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Surgery, in this setting, is truly exploratory. As helpful as the tests done before surgery are, they are not 100 percent reliable in telling us what to expect at surgery, and they are certainly not reliable enough to decide that a child will not be helped by surgery. Initially, the plexus is exposed by first finding the phrenic nerve, which supplies the breathing muscle, the diaphragm, and following it back to the point it branches off the nerve roots as they leave the spine.

The space through which the C5, C6, C7 and sometimes the C8 nerve roots leave the spine are then surgically exposed and the respective nerve roots are looked for and evaluated. This evaluation includes electrical stimulation to see if they can transmit a signal down to the muscles of the arm. Abnormally appearing roots, coupled with poor response to stimulation, typically labels a root as having been partially or completely avulsed (pulled from the spinal cord). Once the nerve roots have been identified and tested, they are followed out into the shoulder and further areas of injury are looked for.

Several types of injuries can be encountered. The simplest, a local conduction block, is a focal area of abnormal nerve function without evidence of breakage of the nerve or its contents. An example is a constrictive neuropathy due to scar tissue investing the nerve as it travels through the shoulder, constricting it to such a degree as to interfere with its blood supply. Here, simple cutting away of the investing scar tissue will allow for the reestablishment of the blood supply to the nerve and restoration of its function. Also, there can be breakage of some of the nerve’s fibers (axonotmesis) without breakage of the nerve’s outer coverings. There is some dieback in the portion of the nerve where the breakage has occurred, with new growth coming down from the spinal cord to replace that which has died back. This new growth can successfully cross the area of breakage and grow out to the targeted muscle reestablishing that muscle’s nerve supply. Conversely, the new growth may grow out through the breakage and randomly grow in the area of injury, causing a neuroma to form. Finally, the most severe type of injury encountered is a complete breaking of the nerve (neurotmesis). Here there is complete dieback of the nerve to the spinal cord. New growth then starts out down the former nerve’s sheath. When this growth reaches the breakpoint, it randomly grows out into the tissues surrounding the nerve, causing a large neuroma to form.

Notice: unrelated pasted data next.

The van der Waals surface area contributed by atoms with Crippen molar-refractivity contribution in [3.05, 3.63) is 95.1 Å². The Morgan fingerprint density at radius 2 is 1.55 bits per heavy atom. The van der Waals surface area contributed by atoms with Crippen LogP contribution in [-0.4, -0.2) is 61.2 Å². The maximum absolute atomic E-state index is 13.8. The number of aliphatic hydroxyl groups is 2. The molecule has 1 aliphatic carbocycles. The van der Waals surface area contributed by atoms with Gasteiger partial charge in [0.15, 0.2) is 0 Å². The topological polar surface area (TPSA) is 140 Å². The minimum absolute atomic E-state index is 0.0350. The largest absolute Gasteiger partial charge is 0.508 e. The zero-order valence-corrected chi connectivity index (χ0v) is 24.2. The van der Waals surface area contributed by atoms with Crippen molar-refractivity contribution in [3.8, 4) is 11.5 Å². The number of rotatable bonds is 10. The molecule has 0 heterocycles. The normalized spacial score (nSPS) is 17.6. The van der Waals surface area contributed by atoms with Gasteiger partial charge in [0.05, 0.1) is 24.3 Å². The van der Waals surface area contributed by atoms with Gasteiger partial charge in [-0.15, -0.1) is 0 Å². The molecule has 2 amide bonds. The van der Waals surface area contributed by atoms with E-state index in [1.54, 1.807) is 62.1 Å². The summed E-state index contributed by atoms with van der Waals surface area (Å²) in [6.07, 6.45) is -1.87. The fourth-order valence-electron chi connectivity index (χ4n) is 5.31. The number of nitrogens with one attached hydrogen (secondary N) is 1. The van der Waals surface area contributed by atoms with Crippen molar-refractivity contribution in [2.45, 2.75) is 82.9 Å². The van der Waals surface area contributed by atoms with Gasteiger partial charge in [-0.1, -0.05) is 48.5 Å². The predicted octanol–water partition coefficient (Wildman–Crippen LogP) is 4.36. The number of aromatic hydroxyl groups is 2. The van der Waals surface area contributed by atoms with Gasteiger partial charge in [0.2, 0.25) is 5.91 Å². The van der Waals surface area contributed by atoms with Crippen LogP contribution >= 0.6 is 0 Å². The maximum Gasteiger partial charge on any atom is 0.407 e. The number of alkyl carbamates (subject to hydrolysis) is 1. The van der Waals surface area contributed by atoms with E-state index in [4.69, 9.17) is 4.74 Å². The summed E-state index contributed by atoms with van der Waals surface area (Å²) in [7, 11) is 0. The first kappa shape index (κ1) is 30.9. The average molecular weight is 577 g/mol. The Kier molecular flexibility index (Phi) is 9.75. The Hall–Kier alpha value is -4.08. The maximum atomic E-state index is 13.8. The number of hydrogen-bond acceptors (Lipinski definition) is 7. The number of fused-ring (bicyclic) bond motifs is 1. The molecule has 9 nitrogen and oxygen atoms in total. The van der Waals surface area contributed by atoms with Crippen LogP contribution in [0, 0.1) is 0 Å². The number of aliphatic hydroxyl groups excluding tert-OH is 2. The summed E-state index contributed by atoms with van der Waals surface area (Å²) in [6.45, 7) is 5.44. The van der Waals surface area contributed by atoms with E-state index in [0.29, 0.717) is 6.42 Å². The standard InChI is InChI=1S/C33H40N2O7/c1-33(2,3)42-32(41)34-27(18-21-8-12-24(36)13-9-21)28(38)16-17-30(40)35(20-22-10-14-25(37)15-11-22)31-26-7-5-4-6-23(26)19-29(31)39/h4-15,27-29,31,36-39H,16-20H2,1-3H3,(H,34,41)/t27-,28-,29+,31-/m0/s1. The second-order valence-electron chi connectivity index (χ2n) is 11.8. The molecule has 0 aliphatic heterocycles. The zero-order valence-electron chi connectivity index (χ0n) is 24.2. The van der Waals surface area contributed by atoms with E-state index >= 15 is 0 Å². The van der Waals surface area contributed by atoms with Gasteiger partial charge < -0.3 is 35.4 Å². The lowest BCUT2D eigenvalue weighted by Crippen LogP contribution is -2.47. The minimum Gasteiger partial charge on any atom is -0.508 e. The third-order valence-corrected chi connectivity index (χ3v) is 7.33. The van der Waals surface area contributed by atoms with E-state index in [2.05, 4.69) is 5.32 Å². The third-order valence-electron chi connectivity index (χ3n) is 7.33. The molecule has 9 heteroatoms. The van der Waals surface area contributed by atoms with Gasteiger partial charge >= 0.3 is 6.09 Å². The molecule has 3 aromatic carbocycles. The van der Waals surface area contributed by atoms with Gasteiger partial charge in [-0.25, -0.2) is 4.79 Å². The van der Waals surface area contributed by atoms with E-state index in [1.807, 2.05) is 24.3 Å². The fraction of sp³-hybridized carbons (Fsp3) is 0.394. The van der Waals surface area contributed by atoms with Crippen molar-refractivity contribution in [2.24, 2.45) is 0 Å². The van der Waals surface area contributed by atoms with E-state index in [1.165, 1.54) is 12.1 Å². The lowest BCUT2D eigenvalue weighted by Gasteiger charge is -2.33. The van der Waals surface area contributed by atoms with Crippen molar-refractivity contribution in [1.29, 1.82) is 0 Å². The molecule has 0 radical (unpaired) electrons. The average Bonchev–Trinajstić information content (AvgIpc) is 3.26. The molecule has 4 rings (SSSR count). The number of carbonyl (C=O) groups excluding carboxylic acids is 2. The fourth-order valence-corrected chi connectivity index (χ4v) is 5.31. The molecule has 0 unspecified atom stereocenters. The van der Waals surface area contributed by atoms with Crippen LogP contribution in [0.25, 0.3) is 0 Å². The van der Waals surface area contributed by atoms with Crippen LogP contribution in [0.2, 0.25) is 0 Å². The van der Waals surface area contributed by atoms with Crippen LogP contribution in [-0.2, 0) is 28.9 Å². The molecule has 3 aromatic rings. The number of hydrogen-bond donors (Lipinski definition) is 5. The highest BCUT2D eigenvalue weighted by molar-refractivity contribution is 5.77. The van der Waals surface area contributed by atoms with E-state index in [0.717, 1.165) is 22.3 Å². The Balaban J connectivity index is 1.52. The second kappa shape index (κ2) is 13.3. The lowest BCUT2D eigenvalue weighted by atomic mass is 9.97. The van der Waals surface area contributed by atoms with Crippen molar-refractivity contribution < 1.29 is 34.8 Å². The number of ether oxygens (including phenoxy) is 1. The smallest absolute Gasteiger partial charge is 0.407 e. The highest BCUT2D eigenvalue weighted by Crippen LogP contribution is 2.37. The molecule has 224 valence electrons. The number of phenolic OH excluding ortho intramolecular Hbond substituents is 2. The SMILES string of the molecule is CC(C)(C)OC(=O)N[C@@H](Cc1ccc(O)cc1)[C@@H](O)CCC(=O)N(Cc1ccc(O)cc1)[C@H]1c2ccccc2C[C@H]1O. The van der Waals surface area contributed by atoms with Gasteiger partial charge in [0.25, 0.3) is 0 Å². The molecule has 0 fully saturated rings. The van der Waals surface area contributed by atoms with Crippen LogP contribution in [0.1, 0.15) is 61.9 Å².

Specific treatments are indicated for the various injuries encountered. Frank nerve root avulsions where the nerve root has been completely pulled from the spinal cord can only be dealt with by running a graft from a donor site to the part of the nerve downstream from the point of avulsion. There can be difficulty finding an acceptable proximal graft site for such an arrangement, so, not uncommonly, this injury is not dealt with out of a desire not to worsen the child’s clinical deficits. Constrictive neuropathy, while rare, is straightforward to deal with, requiring only surgical cutting away of the invading scar tissue. Axonotmesic injuries can require either no treatment, cutting away of some of the neuroma, or cutting away all the neuroma and placing a graft to bridge the defect in the nerve. The exact procedure done is determined at the time of surgery based on the clinical findings and electrical testing. Neurotmesis is dealt with by cutting away the neuroma and then placing a graft to bridge the defect.

After the repair is complete, the child’s wound is closed and dressings applied. The child is then stabilized in a papoose to prevent lateral flexion of the head away from the shoulder just operated upon so as to avoid ripping apart any grafts that have been placed. Recovery of muscle function is measured in months since nerves must grow from the spinal cord and only grow at a rate of one inch per month. Once the nerve reaches the muscle, the muscle must strengthen and the child must learn to use the muscle again. Improvements can span several years after one of these procedures, and it is not uncommon for additional, augmenting procedures to be required.